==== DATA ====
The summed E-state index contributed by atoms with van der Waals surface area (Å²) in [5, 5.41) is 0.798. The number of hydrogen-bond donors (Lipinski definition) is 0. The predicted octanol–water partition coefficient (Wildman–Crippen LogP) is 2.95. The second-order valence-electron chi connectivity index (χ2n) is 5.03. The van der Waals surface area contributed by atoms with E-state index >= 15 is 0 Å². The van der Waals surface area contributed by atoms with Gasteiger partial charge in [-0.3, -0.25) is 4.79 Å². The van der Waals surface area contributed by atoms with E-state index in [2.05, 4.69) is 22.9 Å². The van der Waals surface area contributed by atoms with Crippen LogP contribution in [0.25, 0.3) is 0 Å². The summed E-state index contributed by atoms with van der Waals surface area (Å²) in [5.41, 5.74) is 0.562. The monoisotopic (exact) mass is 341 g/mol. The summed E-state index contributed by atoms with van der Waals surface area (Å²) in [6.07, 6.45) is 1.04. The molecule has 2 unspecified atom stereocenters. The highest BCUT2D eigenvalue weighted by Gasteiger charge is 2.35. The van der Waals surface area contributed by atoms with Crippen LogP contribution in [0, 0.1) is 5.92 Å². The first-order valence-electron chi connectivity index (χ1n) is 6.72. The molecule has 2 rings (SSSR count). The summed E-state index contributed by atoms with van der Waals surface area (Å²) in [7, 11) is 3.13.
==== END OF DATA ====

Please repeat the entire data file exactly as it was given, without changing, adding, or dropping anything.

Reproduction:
The summed E-state index contributed by atoms with van der Waals surface area (Å²) in [5, 5.41) is 0.798. The number of hydrogen-bond donors (Lipinski definition) is 0. The predicted octanol–water partition coefficient (Wildman–Crippen LogP) is 2.95. The second-order valence-electron chi connectivity index (χ2n) is 5.03. The van der Waals surface area contributed by atoms with E-state index >= 15 is 0 Å². The van der Waals surface area contributed by atoms with Gasteiger partial charge in [-0.3, -0.25) is 4.79 Å². The van der Waals surface area contributed by atoms with E-state index in [2.05, 4.69) is 22.9 Å². The van der Waals surface area contributed by atoms with Crippen LogP contribution in [0.25, 0.3) is 0 Å². The summed E-state index contributed by atoms with van der Waals surface area (Å²) in [5.41, 5.74) is 0.562. The monoisotopic (exact) mass is 341 g/mol. The summed E-state index contributed by atoms with van der Waals surface area (Å²) in [6.07, 6.45) is 1.04. The molecule has 2 unspecified atom stereocenters. The highest BCUT2D eigenvalue weighted by Gasteiger charge is 2.35. The van der Waals surface area contributed by atoms with Crippen LogP contribution in [0, 0.1) is 5.92 Å². The first-order valence-electron chi connectivity index (χ1n) is 6.72. The molecule has 2 rings (SSSR count). The summed E-state index contributed by atoms with van der Waals surface area (Å²) in [7, 11) is 3.13.